Uber is testing a new kind of carpooling service in China, named UberCommute. The mobile taxi service will let the driver choose the commute, and pick up drivers on the way.
It is the most open to interpretation service Uber has launched, essentially allowing drivers that aren’t full time taxi drivers to pick up riders on their route to work, or days off.
This should bring a few more drivers into the Uber system, who may become full time drivers if they find the money worth it. The new service should also add more legal high ground for Uber, since the part time drivers will not want the full time advantages.
For the rider, nothing should change. The driver will be dispatched, pick you up, and drop you off. As long as you’re on the route, Uber should match you up with a driver capable of getting you to your destination.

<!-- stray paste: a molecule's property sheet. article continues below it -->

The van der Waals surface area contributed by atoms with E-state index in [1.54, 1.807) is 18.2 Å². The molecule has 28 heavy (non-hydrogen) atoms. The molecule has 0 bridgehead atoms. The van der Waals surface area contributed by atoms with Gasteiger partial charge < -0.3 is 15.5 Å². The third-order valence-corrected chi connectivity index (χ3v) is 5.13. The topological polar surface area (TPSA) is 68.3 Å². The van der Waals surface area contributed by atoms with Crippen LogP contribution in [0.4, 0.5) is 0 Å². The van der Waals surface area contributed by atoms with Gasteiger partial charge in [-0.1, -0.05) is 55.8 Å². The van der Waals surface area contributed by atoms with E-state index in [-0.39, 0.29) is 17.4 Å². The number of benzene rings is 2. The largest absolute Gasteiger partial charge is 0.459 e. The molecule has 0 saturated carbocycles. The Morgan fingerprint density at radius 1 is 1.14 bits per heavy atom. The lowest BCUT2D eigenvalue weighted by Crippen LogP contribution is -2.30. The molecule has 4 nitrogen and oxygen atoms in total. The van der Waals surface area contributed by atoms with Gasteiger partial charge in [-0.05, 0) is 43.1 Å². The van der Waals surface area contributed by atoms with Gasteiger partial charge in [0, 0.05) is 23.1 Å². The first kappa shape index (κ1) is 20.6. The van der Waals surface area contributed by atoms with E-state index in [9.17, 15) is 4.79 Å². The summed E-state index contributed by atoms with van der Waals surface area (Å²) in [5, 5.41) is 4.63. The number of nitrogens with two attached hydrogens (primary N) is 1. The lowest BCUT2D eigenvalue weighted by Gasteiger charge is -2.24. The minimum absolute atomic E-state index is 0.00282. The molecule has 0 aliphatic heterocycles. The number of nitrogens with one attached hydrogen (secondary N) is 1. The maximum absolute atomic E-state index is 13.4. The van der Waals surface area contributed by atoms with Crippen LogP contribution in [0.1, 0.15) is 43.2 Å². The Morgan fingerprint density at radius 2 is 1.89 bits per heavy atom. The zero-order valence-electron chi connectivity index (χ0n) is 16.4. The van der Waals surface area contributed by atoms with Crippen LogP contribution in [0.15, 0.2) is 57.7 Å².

Uber essentially wants all drivers to be capable of picking someone up in their spare time. The legality of having someone else in the car, having them pay you for the service without a license is still a grey area; probably why it is being trialled in China.
Didi Kuaidi, the major competitor to Uber in China, has a variation of carpooling services. We wouldn’t be surprised to see this type of car sharing available already in China from another provider, but Uber’s massive investment in the region should make more drivers aware of the ability to become a part time taxi driver.
UberCommute could be integrated into self-driving cars in the future. Instead of having those cars roam around, Uber will set designated routes around the city, picking up all riders in the area. This should remove the need to dispatch a car from a facility every time someone orders a cab.